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St. Luke, if he was not one of Christ's seventy disciples, nor an eye witness, was a disciple, and companion of apostles, especially of Paul, as is universally allowed: and he must therefore have been well qualified to write a gospel. Moreover," as has been shown, it is manifest from his introduction, that he knew not of any authentic history of Jesus Christ, that had been yet written. And he expressly says of himself," that he had perfect understanding of all things from the very first," and he professeth" to write of them to Theophilus in order." After all this, to say, that he transcribed many things from one historian, and yet more from another, so far as I am able to judge, is no less than a contradiction of the evangelist himself.

3. The nature and design of the first three gospels manifestly show, that the evangelists had not seen any authentic written history of Jesus Christ.

This is one of the observations of Le Clerc relating to this point. 'We can scarcely doubt, whether St. John 'had seen the other three gospels. For as he is said to have lived to a great age, so it appears from his gospel it'self, that he took care not to repeat things related by them, 'except a few only, and those necessary things. But I do not see how it can be reckoned certain that Mark knew of 'Matthew's having written a gospel before him: or that Luke knew, that they two had written gospels before him. · If Mark had seen the work of Matthew, it is likely that he ⚫ would have remained satisfied with it, as being the work ' of an apostle of Christ, that is, an eye-witness, which he ' was not.' And what there follows.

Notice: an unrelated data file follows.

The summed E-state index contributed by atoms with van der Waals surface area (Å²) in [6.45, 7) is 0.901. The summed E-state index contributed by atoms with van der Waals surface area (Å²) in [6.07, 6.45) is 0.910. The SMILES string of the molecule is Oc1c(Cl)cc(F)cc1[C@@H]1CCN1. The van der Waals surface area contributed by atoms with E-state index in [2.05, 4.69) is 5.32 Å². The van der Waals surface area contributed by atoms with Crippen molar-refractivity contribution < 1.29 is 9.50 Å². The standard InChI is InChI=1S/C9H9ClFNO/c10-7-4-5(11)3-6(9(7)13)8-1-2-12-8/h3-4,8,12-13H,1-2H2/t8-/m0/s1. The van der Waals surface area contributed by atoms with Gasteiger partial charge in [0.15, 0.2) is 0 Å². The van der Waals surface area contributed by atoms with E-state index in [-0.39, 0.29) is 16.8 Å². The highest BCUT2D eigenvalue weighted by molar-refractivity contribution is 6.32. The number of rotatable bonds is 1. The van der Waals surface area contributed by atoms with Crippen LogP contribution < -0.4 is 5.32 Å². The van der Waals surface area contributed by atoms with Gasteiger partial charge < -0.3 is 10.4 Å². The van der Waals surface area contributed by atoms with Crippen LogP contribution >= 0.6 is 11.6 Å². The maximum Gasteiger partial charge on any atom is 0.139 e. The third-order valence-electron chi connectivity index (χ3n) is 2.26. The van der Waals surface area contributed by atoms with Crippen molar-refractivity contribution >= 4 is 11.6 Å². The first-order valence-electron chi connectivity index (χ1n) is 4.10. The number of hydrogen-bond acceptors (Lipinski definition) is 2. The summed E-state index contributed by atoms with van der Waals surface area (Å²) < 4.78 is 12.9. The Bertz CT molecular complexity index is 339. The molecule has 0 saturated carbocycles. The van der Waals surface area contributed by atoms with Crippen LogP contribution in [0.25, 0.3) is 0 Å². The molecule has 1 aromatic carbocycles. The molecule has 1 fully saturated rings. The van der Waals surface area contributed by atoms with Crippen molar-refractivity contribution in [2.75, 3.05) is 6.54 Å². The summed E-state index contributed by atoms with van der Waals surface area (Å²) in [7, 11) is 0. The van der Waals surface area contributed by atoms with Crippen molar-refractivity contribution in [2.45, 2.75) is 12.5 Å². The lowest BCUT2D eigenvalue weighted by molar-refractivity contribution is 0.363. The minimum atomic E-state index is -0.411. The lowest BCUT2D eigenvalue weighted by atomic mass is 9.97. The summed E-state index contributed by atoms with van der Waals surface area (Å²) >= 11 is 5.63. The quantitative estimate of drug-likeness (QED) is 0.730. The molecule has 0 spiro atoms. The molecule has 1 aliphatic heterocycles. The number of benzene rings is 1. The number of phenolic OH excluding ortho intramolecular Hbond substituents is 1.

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I must enlarge upon this observation. I forbear to insist now on the genealogies, which are in St. Matthew, and St. Luke only. But I say, that the writings of all and each one of these three evangelists contain an entire gospel, or a complete history of the ministry of Jesus Christ: or, to borrow St. Luke's expressions, Acts i. 1, 2, a history of "all that Jesus both did and taught, until the day, in the which he was taken up to heaven." For in all and every one of them is the history of our Lord's forerunner, his baptism, preaching, and death, and of our Lord's being baptized by him: when, by a voice from heaven, he was proclaimed to be the Messiah. Then follows our Lord's temptation in the wilderness. After which is an account of our Lord's preach

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adeo ut ex apostoli enovoσoμevous acceperit necesse sit plenissimam et exactissimam historiæ totius evangelicæ cognitionem. Mill. Proleg. n. 102. " See before, p. 292-294.

• See Vol. iv. p. 504, 505.